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The governors deploy plans to separate their fate from the Casa Rosada


Five provinces have already suspended or eliminated the provincial PASO and 14 vote separately from the national elections.

With Cristina Kirchner out of the picture and with no national strategy in sight, the Peronist governors waste no time and concentrate their energies on guaranteeing mechanisms to try to retain their homelands.

Elimination of the provincial PASO, return to the Ley de Lemas and collector systems

are part of the electoral engineering that they design to survive 2023.

The elimination of the Simultaneous and Mandatory Open Primaries (PASO) is always an idea of ​​the ruling party on duty.

Avoiding open competition benefits them, who concentrate the power structure, and harms the opposition, which generally needs to settle its candidates.

The one who came to the fore with the elimination of the Primaries was the governor of San Juan, Sergio Uñac, who, taking advantage of the majority in the local parliament, sent a project that was approved on the table in 2021.

Uñac, who long ago sounded like a possible candidate for the "Peronist renewal" at the national level, finally secluded himself in his province, where he says he wants to consolidate the "San Juan model."

To the elimination of the PASO

, he added the reinstatement of the Ley de Lemas

, which was approved at the end of 2022 and later confirmed his desire to seek re-election.

José Luis Gioja also recently launched, who threatens to go outside the provincial government if there is no agreement.

The truth is that similar schemes were replicated in other provinces.

During the middle and end of 2022, the leaders Gustavo Sáenz


Alberto Rodríguez Saá

(San Luis),

Jorge Capitanich

(Chaco), and

Mariano Arcioni


eliminated or suspended the PASO .

Everyone speculates on re-election, except Rodríguez Saá, who cannot run again and launched the mayor of Tilisarao, Jorge Omar "Gato" Fernández, as a candidate.

He will have competition with 

Adolfo Rodríguez Saá

who, at odds with his brother, is seeking his sixth term as governor.

Meanwhile, in Catamarca, where Raul Jalil rules, there were intentions to suppress the PASO.

But those plans have not yet been consolidated.

The number of times that citizens have to go to the polls and the costs of the election are among the main justifications used to eliminate the Primaries.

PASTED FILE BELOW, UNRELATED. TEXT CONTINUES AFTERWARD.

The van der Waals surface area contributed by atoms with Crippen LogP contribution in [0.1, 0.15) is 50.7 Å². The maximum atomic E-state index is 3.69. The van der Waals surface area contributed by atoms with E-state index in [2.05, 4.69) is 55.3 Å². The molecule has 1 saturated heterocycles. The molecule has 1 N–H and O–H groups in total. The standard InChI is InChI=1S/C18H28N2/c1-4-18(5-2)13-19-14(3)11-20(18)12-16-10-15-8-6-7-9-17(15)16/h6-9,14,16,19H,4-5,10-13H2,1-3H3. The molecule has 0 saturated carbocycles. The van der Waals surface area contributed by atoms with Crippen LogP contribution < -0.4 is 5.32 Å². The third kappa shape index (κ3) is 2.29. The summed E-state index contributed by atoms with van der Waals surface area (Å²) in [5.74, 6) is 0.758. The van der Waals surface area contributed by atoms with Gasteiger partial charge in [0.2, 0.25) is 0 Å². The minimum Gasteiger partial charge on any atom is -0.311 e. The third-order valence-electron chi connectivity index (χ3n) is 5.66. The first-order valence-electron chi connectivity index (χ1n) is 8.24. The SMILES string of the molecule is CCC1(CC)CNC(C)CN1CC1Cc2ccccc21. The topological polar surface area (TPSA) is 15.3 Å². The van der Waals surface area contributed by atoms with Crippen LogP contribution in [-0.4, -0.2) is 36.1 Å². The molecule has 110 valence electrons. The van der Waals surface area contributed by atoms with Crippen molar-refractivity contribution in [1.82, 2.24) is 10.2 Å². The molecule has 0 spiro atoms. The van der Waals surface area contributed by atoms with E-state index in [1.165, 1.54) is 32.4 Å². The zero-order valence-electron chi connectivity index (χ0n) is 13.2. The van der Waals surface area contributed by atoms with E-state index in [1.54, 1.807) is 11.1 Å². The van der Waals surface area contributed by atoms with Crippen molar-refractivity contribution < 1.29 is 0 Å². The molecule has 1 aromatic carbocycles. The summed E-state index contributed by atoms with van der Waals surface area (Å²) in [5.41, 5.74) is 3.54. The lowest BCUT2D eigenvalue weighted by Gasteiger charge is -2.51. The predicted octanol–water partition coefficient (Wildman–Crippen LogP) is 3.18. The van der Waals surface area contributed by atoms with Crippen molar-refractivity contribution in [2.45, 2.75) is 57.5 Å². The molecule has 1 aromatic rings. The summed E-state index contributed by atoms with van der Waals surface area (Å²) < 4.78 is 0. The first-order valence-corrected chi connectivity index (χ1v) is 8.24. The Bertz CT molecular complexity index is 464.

San Luis, like San Juan, reinstated the controversial Law of Lemas.

The controversy over this system occurs because it allows different candidates to unite in the same motto and at the end of the voting day the most voted candidate is added the votes of his other motto companions. 

This scheme, which works in Santa Cruz for the category of governor, allows, for example, a candidate who has not received the most votes individually to be elected.

In turn, if there are too many slogans, it is misleading for the voter, who in the desire to vote for a candidate may end up transferring his support to another that he did not want to choose.

The argument for returning to the Motto is to be able to "guarantee internal debate" and that there are "several options for candidates", despite the elimination of the Open Primaries.

In practice, it allows them to drive more votes in partnership with others.

The opposition denounces that it is a "trap", that they are "changing the rules of the game", "muddying the field" and that the only objective is to "stay in power".

In Chubut, the elimination of the PASO was approved in the last week of December, but the legislators blocked Arcioni from returning to the slogans.

However, they could insist on the project.


Chaco combined the elimination of the primaries with the return of another system: that of the collecting lists


This means that parties that present themselves in a single category, for example, provincial deputy, can lead the candidate of another party in the category of governor.

In other words, the same person can present himself as a candidate for governor for different parties.

Another way to facilitate alliances that help drive votes.

In Río Negro, where national senator Alberto Weretilneck is paving the way to re-sit in the governor's chair, there has been no PASO since 2018. However, an electoral reform was carried out that, among other things, stipulates that the provincial election it cannot coincide with the national one and incorporates the "adherence system", which for practical purposes, works like the collectors.

Source: clarin

All news articles on 2023-02-04

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